I often write about service failures and what we can learn about them. This post is about the other side of the coin. Specifically, I want to share ways that building rapport can have an inordinate on customers’ perceptions of service quality.
First, let’s define rapport.
According to Merriam-Webster’s online dictionary, rapport is a “relation marked by harmony, conformity, accord, or affinity.” In a customer service context, this involves connecting with customers in a way that causes them to see you as a real, likeable person.
Terms like rapport can be a bit squishy, making it hard to observe, quantify, and even train. One way to operationalize the definition of rapport is to count how often people mention someone by name in the comments section of your customer service survey.
I started noticing a very specific trend around names while helping a client analyze their customer satisfaction data. Their survey had an overall satisfaction question where customers were asked to rate their service on a three-point scale:
- Above Expectations
- At Expectations
- Below Expectations
A definite pattern emerged when I separated the comments section by rating. Individual employees were mentioned by name much more frequently when customers gave their service an “Above Expectations” score. Here’s the distribution for one of the groups I worked with:
Just for fun, I analyzed the Yelp reviews for my favorite Italian restaurant, Antica Trattoria. Their overall rating is 4.0 stars with slightly more than half the reviews giving 5 stars. However, you’ll see a familiar pattern if you look at the reviews that mentioned an Antica Trattoria employee by name:
Will this trend hold up when you analyze your own voice of customer data? I don’t know, but it is worth a look.
Barriers to Rapport
If rapport is highly correlated to outstanding service, why doesn’t it happen more often? One explanation might be that customer service professionals face a number of barriers that can make rapport-building difficult.
- Speed. It’s hard to build rapport when employees are in a hurry.
- Skill. Many people simply don’t know how to build rapport with customers.
- Sales. It’s really hard to like an overly aggressive salesperson.
- Task-focus. Rapport takes a hit when tasks are prioritized over service.
- Customers. Some customers are jerks and resist rapport.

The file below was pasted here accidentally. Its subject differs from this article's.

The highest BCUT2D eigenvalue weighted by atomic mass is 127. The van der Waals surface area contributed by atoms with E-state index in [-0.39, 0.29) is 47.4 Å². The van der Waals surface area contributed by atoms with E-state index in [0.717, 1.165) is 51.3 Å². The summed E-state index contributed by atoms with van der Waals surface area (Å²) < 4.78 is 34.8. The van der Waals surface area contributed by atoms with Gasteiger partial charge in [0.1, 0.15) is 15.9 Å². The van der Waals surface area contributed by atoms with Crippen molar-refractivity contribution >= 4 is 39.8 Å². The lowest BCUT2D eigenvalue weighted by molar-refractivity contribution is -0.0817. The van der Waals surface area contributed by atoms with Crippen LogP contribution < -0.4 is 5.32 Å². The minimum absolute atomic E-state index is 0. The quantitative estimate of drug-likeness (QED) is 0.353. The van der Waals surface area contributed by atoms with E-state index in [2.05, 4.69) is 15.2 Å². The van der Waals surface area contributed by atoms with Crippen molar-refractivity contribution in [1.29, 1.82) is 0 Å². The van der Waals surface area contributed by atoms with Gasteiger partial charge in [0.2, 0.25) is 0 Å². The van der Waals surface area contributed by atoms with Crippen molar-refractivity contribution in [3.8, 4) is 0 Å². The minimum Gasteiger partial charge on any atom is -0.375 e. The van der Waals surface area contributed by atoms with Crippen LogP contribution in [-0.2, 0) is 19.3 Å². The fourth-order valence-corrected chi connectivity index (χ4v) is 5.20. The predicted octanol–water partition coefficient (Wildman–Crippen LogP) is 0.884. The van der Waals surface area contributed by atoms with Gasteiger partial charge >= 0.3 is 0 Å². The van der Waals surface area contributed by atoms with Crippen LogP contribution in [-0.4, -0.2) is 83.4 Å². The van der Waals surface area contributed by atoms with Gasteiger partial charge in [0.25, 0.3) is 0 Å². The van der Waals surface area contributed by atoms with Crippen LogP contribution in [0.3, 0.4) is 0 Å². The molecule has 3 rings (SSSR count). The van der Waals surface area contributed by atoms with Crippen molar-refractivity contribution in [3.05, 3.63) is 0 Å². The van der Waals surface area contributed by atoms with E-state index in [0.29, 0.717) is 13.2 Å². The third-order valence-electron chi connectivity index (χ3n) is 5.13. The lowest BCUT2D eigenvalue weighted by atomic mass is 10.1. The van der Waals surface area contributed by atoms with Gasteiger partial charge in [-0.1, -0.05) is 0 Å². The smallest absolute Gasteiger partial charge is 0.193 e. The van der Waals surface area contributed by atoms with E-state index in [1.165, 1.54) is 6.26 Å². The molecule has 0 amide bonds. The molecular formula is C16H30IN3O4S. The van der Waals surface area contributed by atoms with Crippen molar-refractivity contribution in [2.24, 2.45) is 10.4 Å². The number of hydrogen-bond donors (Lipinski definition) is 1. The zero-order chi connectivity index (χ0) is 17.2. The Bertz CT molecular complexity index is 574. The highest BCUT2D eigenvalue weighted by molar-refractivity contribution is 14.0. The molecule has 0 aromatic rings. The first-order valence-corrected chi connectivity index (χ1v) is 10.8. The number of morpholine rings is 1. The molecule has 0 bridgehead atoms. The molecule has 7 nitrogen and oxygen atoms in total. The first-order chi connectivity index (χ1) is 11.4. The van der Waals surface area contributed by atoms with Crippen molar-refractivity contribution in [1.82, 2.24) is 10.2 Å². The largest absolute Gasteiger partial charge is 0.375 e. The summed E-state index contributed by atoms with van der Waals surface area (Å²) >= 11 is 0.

Are there other barriers that I missed? What do you see?
How to Build Rapport
You’ll have to remove these barriers if you want your employees to build more rapport with customers. Here are three simple steps to help your employees become rapport-building champions.
Step 1: Look at the Data
Review your customer satsifaction data to see how rapport might be impacting service quality. Do you see evidence of greater rapport in your top box survey scores? Are some employees consistently mentioned in customer service surveys while others are not?
Step 2: Observe
You can learn a lot by assessing the current situation before doing any tinkering. Watch your employees serve customers. Can you observe any of the barriers to rapport mentioned above?
Step 3: Engage the Team
Share your observations with your employees and ask them to help you find solutions. You might be surprised at how many good ideas your team can come up with. You’ll also notice they are more like to implement ideas that are their own.
In many cases, employees just need a little bit of training to help become more adept at building rapport. One of my favorite exercises is called the five question technique. It’s based on the idea that having a short list of conversation starting questions at the ready can make anyone seem like a rapport-building pro.
Here’s how it works:
- Ask employees to brainstorm a list of five rapport-building questions.
- Have employees practice using these questions with customers.
- At least one of these questions will be effective in almost any situation.
You can learn more about this and other rapport building tips in my customer service idea bank.